Millions of patients with asthma in the UK are not getting the basic care essential to controlling their condition and preventing related deaths, warns a new report by Asthma UK.

In the UK, 5.4 million people are currently receiving treatment for asthma, but two-thirds are not being given basic care and there remains wide variation in the quality of services across the country.

Of particular concern, the Annual Asthma Survey 2016 Report found that seven out of ten people with asthma who end up in hospital are not given a follow-up appointment with a GP or nurse, which is key to preventing readmissions.

Also, of the 4,650 people who responded to the survey, 42 percent were given an asthma action plan last year. While this is up from 36 percent last year and 24 percent in 2013, the large number who are still being left without a written asthma plan is "concerning", as these patients are four times more likely to end up in hospital with an asthma attack, the charity notes.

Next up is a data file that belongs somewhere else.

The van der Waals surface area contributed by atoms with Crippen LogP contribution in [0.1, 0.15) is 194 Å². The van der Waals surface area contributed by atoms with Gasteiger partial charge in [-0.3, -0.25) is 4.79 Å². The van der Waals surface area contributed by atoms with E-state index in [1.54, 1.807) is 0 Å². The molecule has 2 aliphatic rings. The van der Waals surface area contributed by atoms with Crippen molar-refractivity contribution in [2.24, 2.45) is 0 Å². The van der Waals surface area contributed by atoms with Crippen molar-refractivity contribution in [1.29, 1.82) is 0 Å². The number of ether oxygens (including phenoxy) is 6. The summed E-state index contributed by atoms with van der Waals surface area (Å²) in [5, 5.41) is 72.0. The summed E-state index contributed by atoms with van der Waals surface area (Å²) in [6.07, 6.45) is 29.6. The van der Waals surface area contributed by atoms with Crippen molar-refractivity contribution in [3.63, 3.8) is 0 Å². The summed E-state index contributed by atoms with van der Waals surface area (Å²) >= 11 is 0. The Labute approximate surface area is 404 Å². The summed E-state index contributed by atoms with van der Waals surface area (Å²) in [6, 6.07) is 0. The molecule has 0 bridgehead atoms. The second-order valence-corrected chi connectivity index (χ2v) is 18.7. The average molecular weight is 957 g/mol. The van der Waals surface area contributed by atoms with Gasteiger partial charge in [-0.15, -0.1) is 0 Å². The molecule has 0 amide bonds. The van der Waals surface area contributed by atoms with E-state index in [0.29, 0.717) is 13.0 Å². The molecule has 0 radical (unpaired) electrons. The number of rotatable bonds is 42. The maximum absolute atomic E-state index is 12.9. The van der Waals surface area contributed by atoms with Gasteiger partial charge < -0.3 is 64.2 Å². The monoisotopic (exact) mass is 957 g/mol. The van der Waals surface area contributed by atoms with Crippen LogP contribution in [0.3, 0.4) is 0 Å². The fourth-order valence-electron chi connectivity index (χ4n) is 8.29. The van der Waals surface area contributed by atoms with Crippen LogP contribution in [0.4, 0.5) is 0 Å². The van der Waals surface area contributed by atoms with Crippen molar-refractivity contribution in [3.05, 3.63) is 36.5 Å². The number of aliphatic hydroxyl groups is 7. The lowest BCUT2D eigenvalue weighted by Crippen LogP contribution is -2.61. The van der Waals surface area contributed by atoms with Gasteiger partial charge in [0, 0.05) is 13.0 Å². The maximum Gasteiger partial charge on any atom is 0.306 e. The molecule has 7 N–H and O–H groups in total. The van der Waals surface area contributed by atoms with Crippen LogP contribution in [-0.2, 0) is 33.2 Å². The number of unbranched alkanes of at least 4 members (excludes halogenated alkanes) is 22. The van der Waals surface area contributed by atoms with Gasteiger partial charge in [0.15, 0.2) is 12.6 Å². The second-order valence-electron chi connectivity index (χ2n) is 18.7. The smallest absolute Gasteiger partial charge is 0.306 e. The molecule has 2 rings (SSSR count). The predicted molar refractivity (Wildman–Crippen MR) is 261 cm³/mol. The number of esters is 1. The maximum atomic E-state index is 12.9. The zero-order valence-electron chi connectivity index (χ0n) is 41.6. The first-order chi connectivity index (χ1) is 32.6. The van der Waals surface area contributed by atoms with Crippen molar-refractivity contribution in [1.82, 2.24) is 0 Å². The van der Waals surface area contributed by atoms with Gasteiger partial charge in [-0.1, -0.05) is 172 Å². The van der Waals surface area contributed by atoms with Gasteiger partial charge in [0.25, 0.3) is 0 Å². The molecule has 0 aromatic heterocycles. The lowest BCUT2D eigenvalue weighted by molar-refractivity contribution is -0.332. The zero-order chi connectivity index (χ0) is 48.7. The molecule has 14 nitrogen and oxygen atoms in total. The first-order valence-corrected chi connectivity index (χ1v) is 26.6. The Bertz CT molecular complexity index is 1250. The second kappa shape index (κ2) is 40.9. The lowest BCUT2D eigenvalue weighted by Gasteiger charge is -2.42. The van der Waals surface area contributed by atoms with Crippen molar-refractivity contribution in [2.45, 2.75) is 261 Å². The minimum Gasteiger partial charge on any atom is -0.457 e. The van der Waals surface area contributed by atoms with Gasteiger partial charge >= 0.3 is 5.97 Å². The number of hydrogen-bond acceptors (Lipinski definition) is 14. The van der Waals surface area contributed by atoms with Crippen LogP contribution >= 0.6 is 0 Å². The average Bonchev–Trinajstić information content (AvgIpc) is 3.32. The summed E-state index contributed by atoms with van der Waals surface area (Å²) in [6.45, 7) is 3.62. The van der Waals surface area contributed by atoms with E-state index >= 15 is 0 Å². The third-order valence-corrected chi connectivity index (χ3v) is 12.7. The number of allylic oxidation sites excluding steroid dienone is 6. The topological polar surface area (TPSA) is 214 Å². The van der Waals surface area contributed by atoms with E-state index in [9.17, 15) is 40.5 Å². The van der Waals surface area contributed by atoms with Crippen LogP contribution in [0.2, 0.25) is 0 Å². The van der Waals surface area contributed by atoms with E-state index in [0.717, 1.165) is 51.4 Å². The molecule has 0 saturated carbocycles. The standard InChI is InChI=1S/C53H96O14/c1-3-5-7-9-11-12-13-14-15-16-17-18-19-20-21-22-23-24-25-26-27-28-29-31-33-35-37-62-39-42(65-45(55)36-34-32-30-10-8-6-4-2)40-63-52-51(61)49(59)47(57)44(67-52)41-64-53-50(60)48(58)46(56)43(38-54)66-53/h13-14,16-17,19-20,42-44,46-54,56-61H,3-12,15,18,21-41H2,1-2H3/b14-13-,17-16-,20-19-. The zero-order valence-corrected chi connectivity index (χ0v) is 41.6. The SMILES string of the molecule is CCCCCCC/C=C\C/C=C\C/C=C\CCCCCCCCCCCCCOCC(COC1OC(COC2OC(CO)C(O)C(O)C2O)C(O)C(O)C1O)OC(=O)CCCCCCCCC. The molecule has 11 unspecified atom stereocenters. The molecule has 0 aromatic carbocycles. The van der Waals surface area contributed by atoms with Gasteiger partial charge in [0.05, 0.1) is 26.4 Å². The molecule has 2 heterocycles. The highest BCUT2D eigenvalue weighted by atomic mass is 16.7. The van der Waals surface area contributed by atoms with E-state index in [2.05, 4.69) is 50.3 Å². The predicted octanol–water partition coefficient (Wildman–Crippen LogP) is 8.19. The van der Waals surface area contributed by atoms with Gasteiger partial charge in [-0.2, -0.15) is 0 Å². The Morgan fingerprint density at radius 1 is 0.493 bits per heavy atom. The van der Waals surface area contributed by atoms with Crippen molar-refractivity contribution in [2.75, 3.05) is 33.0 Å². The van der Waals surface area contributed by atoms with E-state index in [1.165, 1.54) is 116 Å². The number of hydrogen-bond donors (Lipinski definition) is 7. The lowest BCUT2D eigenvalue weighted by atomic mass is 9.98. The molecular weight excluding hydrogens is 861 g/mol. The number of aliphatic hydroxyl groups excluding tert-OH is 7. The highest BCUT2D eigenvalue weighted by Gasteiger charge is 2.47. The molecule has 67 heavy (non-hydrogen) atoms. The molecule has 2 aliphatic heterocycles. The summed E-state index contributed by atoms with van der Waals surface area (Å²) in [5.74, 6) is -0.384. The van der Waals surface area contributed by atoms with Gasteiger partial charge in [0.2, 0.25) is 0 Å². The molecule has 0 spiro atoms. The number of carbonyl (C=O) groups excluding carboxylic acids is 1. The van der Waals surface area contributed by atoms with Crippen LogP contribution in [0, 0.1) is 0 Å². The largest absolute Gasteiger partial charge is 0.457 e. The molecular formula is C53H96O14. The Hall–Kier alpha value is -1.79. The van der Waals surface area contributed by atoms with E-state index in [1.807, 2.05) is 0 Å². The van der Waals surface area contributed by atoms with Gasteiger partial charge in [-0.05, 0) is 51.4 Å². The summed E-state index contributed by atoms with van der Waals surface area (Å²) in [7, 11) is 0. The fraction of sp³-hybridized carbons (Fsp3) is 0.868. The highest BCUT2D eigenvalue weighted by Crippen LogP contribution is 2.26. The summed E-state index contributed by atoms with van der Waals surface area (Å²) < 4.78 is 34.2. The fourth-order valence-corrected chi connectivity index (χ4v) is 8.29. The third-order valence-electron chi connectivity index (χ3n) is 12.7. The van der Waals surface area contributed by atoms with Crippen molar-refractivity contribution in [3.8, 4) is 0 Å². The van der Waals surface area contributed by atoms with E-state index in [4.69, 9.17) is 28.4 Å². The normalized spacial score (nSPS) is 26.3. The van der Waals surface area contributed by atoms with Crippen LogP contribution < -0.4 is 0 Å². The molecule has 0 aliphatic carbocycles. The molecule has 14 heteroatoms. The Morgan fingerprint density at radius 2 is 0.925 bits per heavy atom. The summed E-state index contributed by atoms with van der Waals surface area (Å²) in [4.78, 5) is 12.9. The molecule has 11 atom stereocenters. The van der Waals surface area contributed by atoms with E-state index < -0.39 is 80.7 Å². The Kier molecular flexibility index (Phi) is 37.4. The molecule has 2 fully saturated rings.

Regionally, Northern Ireland was the highest performing part of the UK for the provision of basic asthma care, with nearly half (48 percent) of respondents saying they had received adequate care, while London was at the other end of the scale, with just 28 percent on target.

"Good asthma care means having a thorough asthma review, being on the right medication, knowing how to use your inhaler correctly and having a written asthma action plan," said Dr Andy Whittamore, Asthma UK's Clinical Lead and in-house GP. "It is worrying that basic care is not being delivered on a consistent basis, because every person with asthma should be receiving this care."

Kay Boycott, the charity's chief executive, says a digital approach is needed to help transform care delivery and support self management.

"Digital asthma action plans, smart inhalers, and automated GP alerts are just some of the ways asthma care could be brought up to date and help reduce the risk of potentially fatal asthma attacks."